Adreno tiling

Rob Clark edited this page Dec 20, 2013 · 3 revisions

Like many of the embedded/SoC gpu's, adreno is a tiling based architecture. However the way that it is implemented is a bit simpler.

Most tilers render small (32x32 and/or 64x64) tiles, with the hw somehow sorting geometry per tile. Usually non-visible surfaces for a given tile are ignored. (IMG/sgx does per-pixel hidden surface removal, unlike the others which are per primitive. The value of this for general use is debatable.)

Adreno, on the other hand, has a (relatively) large in-core (GMEM) or on-chip (OCMEM) tile buffer of anywhere from 256KB to 1MB. The buffer being rendered is divided into "tiles" or "bins" for which the color buffer(s) and (if enabled) depth/stencil buffers can fit within the tile buffer. The driver is completely responsible for per tile/bin drawing, as well as restore (moving data from system memory to GMEM) and resolve (moving from GMEM to system memory).

  • note that it seems that the resolve step can be used for multi-sample resolve by doing multiple passes.

Naive Approach:

The naive approach is to build up cmds to setup state and perform clears/draws ignoring tiling. And then in the top-level cmdstream buffer (what is submitted to the kernel), do the (optional) resolve, per-tile setup, IB (branch) to the clear/draw commands, and then resolve:

adreno binning
  • Rendering within each tile works like traditional IMR
  • The per-tile commands:
    • restore - optional transfer contents from system memory to tile buffer
    • setup window-offset and screen scissor
    • IB to clear/draw rendering commands
    • resolve - transfer tile buffer to system memory
  • Notes:
    • the order of cmdstream building is not the same order that GPU executes, and restore/resolve dirties some GPU state registers that are also used in clear/draw, so some care needs to be taken in the driver about marking certain state objects as dirty before the first clear/draw.

This is what is currently implemented in the gallium driver. It is not necessarily a huge disadvantage when there is small amount of geometry and/or inexpensive vertex shader.

Optimized Approach:

The naive approach has the disadvantage that the vertex shader runs for each vertex for each bin. But this can be split into two passes to reduce the overhead. In the first pass (the "binning" pass), the vertices are split into per-tile bins. This information is used in the second pass to limit the vertices processed for each bin. There is no requirement to use the same vertex shader on both passes, the binning pass can use a simplified shader which only computes gl_Position/gl_PointSize.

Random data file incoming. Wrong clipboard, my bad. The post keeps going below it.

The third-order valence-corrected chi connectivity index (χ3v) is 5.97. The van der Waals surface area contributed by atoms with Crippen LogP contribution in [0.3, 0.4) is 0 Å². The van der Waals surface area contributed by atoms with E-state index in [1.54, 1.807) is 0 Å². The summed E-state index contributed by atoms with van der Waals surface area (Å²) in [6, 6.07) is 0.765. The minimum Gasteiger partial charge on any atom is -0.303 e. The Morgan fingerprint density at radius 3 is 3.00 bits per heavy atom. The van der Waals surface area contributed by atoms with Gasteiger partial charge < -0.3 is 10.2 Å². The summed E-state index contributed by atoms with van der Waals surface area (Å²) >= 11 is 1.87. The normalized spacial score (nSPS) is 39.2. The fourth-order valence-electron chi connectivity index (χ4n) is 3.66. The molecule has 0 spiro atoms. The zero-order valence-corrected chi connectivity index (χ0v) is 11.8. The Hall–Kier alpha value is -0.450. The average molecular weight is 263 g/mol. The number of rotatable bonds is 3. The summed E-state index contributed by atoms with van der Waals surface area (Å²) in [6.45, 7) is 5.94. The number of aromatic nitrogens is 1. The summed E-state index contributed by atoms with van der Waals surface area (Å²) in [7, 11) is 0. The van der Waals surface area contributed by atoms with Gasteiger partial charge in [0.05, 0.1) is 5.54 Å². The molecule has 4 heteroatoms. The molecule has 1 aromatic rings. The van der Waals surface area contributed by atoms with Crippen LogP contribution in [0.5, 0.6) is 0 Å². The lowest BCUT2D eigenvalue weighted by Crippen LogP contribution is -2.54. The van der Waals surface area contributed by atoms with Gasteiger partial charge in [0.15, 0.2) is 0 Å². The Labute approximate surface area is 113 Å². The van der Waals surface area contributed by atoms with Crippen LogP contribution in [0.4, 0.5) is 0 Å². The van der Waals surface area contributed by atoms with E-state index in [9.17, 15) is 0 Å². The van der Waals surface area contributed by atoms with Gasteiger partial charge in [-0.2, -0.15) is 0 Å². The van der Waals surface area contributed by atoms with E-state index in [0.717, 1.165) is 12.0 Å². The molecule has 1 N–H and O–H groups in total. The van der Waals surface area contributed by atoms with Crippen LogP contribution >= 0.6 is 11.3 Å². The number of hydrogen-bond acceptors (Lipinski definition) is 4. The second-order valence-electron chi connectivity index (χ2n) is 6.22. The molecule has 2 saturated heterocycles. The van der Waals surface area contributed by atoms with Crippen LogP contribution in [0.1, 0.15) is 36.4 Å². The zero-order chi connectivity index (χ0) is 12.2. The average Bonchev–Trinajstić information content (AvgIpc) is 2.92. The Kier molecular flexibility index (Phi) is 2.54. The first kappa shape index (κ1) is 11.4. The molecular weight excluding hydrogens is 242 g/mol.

NOTE the below notes are for a3xx, but a2xx should be roughly similar

The blob driver assigns each tile a VSC_PIPE (Visibility Stream C? Pipe). There are eight pipes, and more than one tile can be assigned to a pipe, ie, it could use four pipes for an arrangement of 4x4 tiles, like so:

#  X, Y = upper-left tile coord of group of tiles mapped to pipe
#  W, H = size of group in tiles, so below each pipe is mapped to
#         a 2x2 group of tiles
VSC_PIPE[0].CONFIG: { X = 0 | Y = 0 | W = 2 | H = 2 }
VSC_PIPE[0x1].CONFIG: { X = 0 | Y = 2 | W = 2 | H = 2 }
VSC_PIPE[0x2].CONFIG: { X = 2 | Y = 0 | W = 2 | H = 2 }
VSC_PIPE[0x3].CONFIG: { X = 2 | Y = 2 | W = 2 | H = 2 }

For each pipe the driver configures pipe buffer address/size (VSC_PIPE[p].DATA_ADDRESS and VSC_PIPE[p].DATA_LENGTH), which gives the gpu a location to store the visibility stream data. And the size buffer (VSC_SIZE_ADDRESS), a 4 byte * 8 pipes buffer, where the gpu stores amount of data written to each pipe buffer. This is used during the binning pass to control which vertices are stored to which pipe.

During the rendering pass, at the start of each tile, the driver configures the gpu to use the data from pipe p (ie. appropriate buffer size/address) via CP_SET_BIN_DATA packet:

OUT_PKT3(ring, CP_SET_BIN_DATA, 2);
OUT_RELOC(ring, pipe[p].bo, 0);  /* same value as VSC_PIPE[p].DATA_ADDRESS */
OUT_RELOC(ring, size_addr_bo, (p * 4));  /* same value as VSC_SIZE_ADDRESS + (p * 4) */

OUT_PKT0(ring, REG_A3XX_PC_VSTREAM_CONTROL, 1);
OUT_RING(ring, A3XX_PC_VSTREAM_CONTROL_SIZE(pipe[p].config.w * pipe[p].config.h) |
        A3XX_PC_VSTREAM_CONTROL_N(n));  /* N is 0..(SIZE-1) */

OUT_PKT3(ring, CP_SET_BIN, 3);
OUT_RING(ring, 0x00000000);
OUT_RING(ring, CP_SET_BIN_1_X1(x1) | CP_SET_BIN_1_Y1(y1));
OUT_RING(ring, CP_SET_BIN_2_X2(x2) | CP_SET_BIN_2_Y2(y2));

Performance Notes:

As with most/all tilers, switching render target is expensive and triggers a flush. Also, at least with freedreno gallium driver, if you are only rendering part of a buffer it is recommended to scissor out parts of the buffer that won't be touched. The gallium driver can use this information to adjust tile boundaries/sizes and avoid unnecessary restore (pulling in data from system memory to GMEM) or resolve (writing back to system memory from GMEM).